Opening Gmail prompts you to create your secret passphrase. xmail forges your lock and key. xmail uses this lock for all messages sent to you.
Actually, there’s no step three. Use Gmail normally. Look for to know your webmail is secure.
Say you are sending an email to Alice. When you type her email address into the recipients field, xmail gets her lock. Then, xmail locks your message and attachments with Alice’s lock and sends it to her.
Say you receive an xmail back from Alice. The green lock confirms only your key can open it. The green checked person confirms it was written by Alice.
How does it work?
Let’s say you want to share a secret with someone. In order to do so, you ask for a lock which only this person has a key that opens. With that, you are able to lock your secret in a box and send it over, knowing that only this person can open it. This is effectively what xmail does. When you enter your passphrase, your lock and key is created. People can then get your lock from our server to secure messages that are for you. Since only you have the key, only you can open it. At Shwyz we only have locks and never have any keys on our servers; only you have the key.
Is xmail right for me?
Everyone that doesn’t require military grade encryption system should use xmail. We believe privacy is a right and xmail secures that right. Gmail without xmail does not secure your right for privacy. For example, when you click the “I Agree” button when you create your Gmail account, you grant Google rights to read all your email. By agreeing to their terms you can compromise things like Non Disclousure Agreements and Client-Attorney privilleges. But it’s not just these special situations, but ALL your correspondence should be private; whether it’s your kids sending you photos or conversations with your friends. If you agree privacy is a right, not a privillege. xmail is right for you.
Do I have to do anything special to send xmails?
Once the extension is installed and you forged your lock and key with your passphrase, xmail works in the background to make sure that all your correspondence to xmail recipients is private. You just use your email as usual. The green lock lets you know when you are sending to an xmail recipient that will be secure. Likewise, when you get an xmail, the green lock confirms it was sent securely. xmail gives you peace-of-mind without having to do anything differently.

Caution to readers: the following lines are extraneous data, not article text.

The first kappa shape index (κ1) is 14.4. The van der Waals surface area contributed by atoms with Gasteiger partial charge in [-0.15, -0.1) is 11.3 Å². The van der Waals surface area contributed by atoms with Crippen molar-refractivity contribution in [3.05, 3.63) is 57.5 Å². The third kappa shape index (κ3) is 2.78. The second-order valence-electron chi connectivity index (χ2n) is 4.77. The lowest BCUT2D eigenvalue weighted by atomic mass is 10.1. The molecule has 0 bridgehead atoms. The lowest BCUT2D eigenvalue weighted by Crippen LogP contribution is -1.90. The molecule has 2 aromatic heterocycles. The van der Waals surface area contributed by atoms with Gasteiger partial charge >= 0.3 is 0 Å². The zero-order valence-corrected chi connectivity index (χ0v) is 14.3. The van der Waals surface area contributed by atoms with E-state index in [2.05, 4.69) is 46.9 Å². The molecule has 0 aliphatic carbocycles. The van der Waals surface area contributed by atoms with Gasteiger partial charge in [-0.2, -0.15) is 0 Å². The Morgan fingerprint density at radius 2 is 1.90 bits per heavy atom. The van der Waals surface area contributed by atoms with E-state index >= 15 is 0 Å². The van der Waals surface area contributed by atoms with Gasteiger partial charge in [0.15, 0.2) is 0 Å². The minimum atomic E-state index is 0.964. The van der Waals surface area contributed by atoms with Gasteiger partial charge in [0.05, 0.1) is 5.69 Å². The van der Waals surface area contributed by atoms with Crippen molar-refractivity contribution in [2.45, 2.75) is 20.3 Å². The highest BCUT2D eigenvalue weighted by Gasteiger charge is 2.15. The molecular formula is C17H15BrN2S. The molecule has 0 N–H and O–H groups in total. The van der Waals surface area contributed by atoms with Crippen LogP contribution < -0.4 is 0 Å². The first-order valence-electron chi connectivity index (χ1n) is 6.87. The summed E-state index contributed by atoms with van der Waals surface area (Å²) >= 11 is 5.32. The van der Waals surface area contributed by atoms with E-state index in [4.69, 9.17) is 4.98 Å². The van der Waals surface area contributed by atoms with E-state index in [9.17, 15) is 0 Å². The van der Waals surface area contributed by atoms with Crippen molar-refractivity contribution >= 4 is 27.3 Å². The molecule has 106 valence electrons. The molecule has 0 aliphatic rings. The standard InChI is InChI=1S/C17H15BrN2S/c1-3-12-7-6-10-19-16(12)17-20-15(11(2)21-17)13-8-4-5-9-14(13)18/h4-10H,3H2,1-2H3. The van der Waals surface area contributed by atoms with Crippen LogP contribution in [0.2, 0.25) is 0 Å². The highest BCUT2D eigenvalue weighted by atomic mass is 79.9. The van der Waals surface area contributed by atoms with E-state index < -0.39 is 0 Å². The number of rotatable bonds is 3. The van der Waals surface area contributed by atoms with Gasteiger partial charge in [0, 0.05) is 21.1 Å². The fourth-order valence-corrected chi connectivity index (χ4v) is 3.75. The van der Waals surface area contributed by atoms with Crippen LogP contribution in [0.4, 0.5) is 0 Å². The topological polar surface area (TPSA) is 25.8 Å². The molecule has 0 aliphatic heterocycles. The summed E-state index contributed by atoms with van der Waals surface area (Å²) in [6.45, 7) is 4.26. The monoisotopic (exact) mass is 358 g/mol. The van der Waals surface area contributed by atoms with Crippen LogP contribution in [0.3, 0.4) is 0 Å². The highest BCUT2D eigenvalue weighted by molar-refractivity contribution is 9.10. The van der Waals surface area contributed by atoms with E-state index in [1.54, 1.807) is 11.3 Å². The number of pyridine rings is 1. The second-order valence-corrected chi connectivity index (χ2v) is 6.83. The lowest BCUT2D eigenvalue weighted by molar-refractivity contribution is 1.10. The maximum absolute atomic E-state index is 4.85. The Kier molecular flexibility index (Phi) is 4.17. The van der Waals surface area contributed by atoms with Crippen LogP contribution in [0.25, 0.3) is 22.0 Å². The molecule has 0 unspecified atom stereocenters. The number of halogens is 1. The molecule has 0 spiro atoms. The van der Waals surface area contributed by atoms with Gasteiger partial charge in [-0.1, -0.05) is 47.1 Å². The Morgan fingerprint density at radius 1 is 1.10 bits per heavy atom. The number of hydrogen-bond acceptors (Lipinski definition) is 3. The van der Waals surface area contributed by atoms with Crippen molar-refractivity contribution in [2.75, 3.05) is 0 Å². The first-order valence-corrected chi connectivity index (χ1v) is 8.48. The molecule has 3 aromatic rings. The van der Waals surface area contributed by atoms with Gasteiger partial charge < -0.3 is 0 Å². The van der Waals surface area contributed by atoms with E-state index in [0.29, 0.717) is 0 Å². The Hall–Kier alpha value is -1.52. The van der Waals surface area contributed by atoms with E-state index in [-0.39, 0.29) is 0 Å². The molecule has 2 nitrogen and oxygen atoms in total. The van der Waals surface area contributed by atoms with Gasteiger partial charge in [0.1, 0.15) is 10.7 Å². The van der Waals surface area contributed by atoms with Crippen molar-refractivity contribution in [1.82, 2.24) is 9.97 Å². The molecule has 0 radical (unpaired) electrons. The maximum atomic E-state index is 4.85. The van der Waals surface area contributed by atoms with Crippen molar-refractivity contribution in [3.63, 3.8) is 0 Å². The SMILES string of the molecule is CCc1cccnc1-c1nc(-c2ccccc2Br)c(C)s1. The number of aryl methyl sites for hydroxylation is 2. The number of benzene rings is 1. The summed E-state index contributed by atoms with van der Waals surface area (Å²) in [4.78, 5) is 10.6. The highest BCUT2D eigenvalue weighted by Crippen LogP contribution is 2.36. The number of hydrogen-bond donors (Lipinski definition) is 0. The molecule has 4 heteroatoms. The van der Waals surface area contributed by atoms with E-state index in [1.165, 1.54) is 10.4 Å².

Why is my passphrase so important?
To make sure you are protected, we don’t have your key. You can only generate your lock and key using your passphrase. If someone else knows your passphrase, they can use it to either read your private messages or impersonate you. It also means that if you lose or foget your passphrase we have no way to get it back for you. Your locked content will be unaccessible. Think of this like having a Swiss bank account number to a multi-million dollars account. If someone steals the number, they will get the money. If you lose the number, you can’t get the money. So, keep your passphrase very private and safe.
How can I keep my passphrase safe?
xmail works in the background, and doesn’t need your passphrase once you have created your lock and key. So, chances are you will forget your passphrase. So, write it down and put it in a safe place. Don’t xmail it to yourself as you won’t be able to read it when you need it. If you would like a key holder or escrow services for your passphrase, please contact us as it is not part of the personal security level provided by xmail for free.
How do I use xmail on all my devices?
Your email address has one lock and key forged from your passphrase. So on a new device you enter the same passphrase to generate the same key.
Is this lock and key thing just cryptography?
Yes it is. We believe one of the main problems with the low adoption of security systems is the fact that it relies on terms and concepts coined by geniuses. Some of these terms are more than 40 years old and still enigmatic to the majority of people. We have created an easy way to think about cryptography that is closer to the real world: a lock and key. Just as people don’t need to know about mechanics to drive a car well, people can use cryptography well without knowing about rsa, aes, bit length, and public and private keys.
I’m a techie. Which kind of cryptografy is in use?
We use a hybrid approach generating a random symetric content key for each message to encrypt with AES and encrypt this content key to each recipient using RSA. We believe the state of the art of cryptografic systems is more than enough to increase significantly the average level of protection of end users and the problem we face with low adoption of these technologies is more due to usability aspects than the mathmatical properties.
My physical safety and life depend on messages being sent securely, should I use xmail?
You probably shouldn’t. It’s not that our security model isn’t good, but, to favour usability, some trade-offs have been made. We don’t recommend for your case to use a key generated from a passphrase, for example, and depending on your needs you shouldn’t rely on a browser extension for your high level security needs. If you are an investigative journalist or activist, please consider taking all the time needed to learn PGP.